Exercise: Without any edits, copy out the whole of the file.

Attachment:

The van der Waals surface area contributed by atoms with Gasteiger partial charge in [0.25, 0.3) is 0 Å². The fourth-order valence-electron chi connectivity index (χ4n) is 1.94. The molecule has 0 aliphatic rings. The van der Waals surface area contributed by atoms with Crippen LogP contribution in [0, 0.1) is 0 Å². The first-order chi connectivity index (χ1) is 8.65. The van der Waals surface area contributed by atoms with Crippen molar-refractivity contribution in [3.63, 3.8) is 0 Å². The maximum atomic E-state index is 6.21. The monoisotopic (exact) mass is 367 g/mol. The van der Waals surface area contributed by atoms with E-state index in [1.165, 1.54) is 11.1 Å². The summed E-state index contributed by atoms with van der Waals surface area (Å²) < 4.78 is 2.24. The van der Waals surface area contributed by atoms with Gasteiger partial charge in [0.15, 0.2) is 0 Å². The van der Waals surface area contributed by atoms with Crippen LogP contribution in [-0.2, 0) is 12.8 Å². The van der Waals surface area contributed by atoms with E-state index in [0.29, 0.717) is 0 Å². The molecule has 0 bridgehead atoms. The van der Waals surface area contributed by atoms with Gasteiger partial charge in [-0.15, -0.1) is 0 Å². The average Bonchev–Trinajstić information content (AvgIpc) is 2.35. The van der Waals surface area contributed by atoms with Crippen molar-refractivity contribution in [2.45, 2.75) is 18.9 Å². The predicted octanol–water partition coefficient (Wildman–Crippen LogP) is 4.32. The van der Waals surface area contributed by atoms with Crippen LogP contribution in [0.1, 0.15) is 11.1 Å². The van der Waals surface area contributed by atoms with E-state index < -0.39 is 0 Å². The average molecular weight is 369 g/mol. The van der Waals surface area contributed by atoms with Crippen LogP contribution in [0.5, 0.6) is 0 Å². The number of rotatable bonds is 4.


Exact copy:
The van der Waals surface area contributed by atoms with Gasteiger partial charge in [0.25, 0.3) is 0 Å². The fourth-order valence-electron chi connectivity index (χ4n) is 1.94. The molecule has 0 aliphatic rings. The van der Waals surface area contributed by atoms with Crippen LogP contribution in [0, 0.1) is 0 Å². The first-order chi connectivity index (χ1) is 8.65. The van der Waals surface area contributed by atoms with Crippen molar-refractivity contribution in [3.63, 3.8) is 0 Å². The maximum atomic E-state index is 6.21. The monoisotopic (exact) mass is 367 g/mol. The van der Waals surface area contributed by atoms with E-state index in [1.165, 1.54) is 11.1 Å². The summed E-state index contributed by atoms with van der Waals surface area (Å²) < 4.78 is 2.24. The van der Waals surface area contributed by atoms with Gasteiger partial charge in [0.15, 0.2) is 0 Å². The van der Waals surface area contributed by atoms with Crippen LogP contribution in [-0.2, 0) is 12.8 Å². The van der Waals surface area contributed by atoms with E-state index in [0.29, 0.717) is 0 Å². The molecule has 0 bridgehead atoms. The van der Waals surface area contributed by atoms with Gasteiger partial charge in [-0.15, -0.1) is 0 Å². The average Bonchev–Trinajstić information content (AvgIpc) is 2.35. The van der Waals surface area contributed by atoms with Crippen molar-refractivity contribution in [2.45, 2.75) is 18.9 Å². The predicted octanol–water partition coefficient (Wildman–Crippen LogP) is 4.32. The van der Waals surface area contributed by atoms with Crippen LogP contribution in [0.1, 0.15) is 11.1 Å². The van der Waals surface area contributed by atoms with E-state index < -0.39 is 0 Å². The average molecular weight is 369 g/mol. The van der Waals surface area contributed by atoms with Crippen LogP contribution in [0.5, 0.6) is 0 Å². The number of rotatable bonds is 4.